But the truth is these are two separate steps because when we use Hyperfocal Distance. It is best done ( as maybe I should have explained) with the Autofocus turned off . Using the Distance Scale on our lens (which hopefully your new lens still has , not all do) we set it for the hyperfocal distance and then turn off Auto-Focus. In fact turning off Auto Focus while shooting an HDR is actually really important for two reasons. One, because we want the focus point to stay constant in each exposure we shoot. And also when  we focus at a distance as opposed to close up, the zoom and  framing of the images changes ever so slightly, not a lot but it is noticeable if you take two shots on a tripod a different focal points and  switch between the two. Both things lead to loss of sharpness in our final image.
Anyway, getting back to Duane’s question. So now that you have locked  focus, you need to worry about locking exposure and depending on which focus mode you are in (even though the AF on your lens is turned off) But if you are in Matrix or Evaluative focus mode (Nikon/Canon) the focus point selected is where you meter is biased towards. In all other modes, Spot, Centerpoint average etc. The meter is biased towards the center of your focus screen. So wherever that is pointed is where it is going to get it’s 0 reading from regardless of where you may have focused.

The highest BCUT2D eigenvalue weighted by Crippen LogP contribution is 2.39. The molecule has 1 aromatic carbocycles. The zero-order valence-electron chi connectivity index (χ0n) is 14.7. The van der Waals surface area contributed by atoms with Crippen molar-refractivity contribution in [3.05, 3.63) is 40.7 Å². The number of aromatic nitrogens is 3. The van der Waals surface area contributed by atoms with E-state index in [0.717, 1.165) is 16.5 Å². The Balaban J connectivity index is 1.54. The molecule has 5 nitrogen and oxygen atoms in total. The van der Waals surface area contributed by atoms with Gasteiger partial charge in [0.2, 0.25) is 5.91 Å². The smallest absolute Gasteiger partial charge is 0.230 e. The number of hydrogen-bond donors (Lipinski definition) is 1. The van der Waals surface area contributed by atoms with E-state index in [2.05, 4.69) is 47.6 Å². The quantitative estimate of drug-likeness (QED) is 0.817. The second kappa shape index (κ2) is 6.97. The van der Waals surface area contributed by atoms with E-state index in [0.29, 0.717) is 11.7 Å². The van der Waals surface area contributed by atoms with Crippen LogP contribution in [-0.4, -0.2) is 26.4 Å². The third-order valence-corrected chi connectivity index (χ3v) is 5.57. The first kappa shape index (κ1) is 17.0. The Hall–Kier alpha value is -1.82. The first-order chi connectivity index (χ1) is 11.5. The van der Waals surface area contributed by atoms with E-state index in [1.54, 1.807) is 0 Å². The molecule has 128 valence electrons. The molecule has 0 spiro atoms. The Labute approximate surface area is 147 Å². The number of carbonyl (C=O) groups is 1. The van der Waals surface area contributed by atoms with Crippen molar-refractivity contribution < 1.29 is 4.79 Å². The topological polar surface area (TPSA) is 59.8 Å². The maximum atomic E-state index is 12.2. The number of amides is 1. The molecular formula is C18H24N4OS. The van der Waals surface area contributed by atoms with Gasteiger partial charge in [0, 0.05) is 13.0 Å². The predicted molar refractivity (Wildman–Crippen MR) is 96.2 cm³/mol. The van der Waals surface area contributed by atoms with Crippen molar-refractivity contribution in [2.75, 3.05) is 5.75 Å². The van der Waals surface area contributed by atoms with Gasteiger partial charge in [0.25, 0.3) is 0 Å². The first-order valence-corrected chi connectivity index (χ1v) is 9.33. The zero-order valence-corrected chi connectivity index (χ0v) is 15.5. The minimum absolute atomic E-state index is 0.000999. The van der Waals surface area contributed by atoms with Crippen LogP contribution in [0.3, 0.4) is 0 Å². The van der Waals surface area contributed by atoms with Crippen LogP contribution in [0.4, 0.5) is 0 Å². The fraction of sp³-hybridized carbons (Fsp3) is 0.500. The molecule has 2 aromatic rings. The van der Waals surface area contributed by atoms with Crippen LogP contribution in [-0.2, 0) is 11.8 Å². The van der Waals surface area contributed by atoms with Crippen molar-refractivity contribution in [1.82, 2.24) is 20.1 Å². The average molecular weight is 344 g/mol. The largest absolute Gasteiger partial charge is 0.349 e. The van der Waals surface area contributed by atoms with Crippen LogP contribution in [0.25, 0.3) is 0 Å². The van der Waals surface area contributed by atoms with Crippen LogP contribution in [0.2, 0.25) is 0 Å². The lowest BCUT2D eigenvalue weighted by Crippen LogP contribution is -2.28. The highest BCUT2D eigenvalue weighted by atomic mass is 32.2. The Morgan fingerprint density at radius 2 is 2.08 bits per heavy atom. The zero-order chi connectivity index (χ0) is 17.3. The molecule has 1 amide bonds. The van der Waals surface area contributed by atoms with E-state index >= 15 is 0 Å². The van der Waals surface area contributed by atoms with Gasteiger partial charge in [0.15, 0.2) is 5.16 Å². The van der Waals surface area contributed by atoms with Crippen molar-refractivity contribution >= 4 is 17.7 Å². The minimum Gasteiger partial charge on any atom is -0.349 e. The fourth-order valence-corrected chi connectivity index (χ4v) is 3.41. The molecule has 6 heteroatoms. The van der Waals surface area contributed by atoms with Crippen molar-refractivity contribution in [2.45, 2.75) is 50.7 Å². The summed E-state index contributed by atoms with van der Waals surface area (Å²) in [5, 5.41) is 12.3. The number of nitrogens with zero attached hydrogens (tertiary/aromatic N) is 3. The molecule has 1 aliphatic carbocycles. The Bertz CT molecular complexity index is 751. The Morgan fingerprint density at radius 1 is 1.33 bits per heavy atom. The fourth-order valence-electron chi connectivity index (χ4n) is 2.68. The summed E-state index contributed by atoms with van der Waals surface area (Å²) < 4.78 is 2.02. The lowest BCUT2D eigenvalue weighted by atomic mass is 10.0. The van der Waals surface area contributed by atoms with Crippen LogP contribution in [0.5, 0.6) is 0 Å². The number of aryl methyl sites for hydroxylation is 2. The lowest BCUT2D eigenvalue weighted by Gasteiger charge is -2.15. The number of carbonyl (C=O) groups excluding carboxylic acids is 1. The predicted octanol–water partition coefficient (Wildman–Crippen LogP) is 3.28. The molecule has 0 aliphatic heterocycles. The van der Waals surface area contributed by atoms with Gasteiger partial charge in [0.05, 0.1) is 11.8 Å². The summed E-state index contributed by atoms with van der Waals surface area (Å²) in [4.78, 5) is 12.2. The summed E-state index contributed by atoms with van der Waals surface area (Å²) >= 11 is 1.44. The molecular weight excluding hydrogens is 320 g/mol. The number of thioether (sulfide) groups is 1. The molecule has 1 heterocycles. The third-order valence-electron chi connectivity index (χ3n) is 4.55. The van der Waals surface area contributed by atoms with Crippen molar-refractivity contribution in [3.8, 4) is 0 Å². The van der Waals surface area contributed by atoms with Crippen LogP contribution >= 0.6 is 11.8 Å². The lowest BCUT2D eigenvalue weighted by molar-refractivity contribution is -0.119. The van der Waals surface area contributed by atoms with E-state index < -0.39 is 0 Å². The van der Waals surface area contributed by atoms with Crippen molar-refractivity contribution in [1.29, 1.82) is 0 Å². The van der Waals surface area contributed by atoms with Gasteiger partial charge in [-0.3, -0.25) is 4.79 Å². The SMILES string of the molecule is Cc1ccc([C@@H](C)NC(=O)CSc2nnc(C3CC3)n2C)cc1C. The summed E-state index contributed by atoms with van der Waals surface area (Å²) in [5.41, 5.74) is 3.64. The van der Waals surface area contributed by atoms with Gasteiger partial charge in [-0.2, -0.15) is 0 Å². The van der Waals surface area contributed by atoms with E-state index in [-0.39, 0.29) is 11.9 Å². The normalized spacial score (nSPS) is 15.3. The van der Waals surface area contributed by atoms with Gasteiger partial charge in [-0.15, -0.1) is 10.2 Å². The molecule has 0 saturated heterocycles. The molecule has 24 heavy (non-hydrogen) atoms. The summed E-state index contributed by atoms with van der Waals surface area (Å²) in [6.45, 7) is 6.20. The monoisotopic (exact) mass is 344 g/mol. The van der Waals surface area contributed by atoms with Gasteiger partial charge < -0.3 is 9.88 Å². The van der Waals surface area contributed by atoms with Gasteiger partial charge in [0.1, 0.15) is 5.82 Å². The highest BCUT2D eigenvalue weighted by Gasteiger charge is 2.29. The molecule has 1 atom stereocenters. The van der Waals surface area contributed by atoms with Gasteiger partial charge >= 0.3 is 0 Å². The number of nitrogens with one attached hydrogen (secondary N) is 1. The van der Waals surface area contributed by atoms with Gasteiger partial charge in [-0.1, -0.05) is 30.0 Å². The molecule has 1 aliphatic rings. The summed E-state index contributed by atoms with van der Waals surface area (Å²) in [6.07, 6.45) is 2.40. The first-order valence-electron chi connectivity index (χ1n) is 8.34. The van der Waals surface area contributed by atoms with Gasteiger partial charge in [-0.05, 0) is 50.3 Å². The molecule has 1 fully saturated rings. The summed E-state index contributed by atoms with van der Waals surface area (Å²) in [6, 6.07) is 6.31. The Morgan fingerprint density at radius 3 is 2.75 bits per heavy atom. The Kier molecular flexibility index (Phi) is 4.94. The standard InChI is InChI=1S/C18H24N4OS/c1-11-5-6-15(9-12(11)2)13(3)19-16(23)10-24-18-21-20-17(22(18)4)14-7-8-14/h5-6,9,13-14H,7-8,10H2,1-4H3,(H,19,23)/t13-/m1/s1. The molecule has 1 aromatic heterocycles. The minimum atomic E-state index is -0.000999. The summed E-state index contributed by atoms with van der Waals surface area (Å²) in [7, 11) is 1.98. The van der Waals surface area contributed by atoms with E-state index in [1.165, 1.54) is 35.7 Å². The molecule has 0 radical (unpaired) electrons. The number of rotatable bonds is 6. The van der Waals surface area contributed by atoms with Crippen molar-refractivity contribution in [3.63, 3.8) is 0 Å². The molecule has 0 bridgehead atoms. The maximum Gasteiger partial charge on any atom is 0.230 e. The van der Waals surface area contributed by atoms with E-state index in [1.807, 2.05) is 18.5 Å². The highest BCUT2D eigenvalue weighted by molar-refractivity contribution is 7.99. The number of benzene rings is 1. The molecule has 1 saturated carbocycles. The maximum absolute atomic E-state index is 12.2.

We can correct for this by:
  • Adjusted our exposure manually as I stated earlier
  • Using the exposure lock button on our camera. Unfortunately, this only stays active for 5 seconds if you take your finger off the shutter release. So even if you lock it, if you don’t take the image within 5 seconds it will re-meter the scene
  • Use Exposure compensation along with Exposure Bracketing,  Which is something I do very often.

You can use Exposure Compensation by either just figuring it out mathematically. The sky where I am pointed at is 1/400 and my midtone is 1/100 therefore I need to set -2 stops EC. Or you can let the camera do the thinking, Point it at your midtone and get a reading and then put the camera in shooting position and adjust the compensation till you get the same reading you did when pointed at the mid-tone.

Of course EC is usually limited to 2 stop +-, so if it is really far off between the two areas. It’s always best to just resort to manual exposure


Hope that helps



Thanks Steve…

Just want to share the blog post I did at my Portfolio Website

Featured in the October Nik Newsletter

Myself and The HDR Image website are featured in the October Nik Software Newsletter

Thanks to our great friends at Nik Software!

HDR How To Page update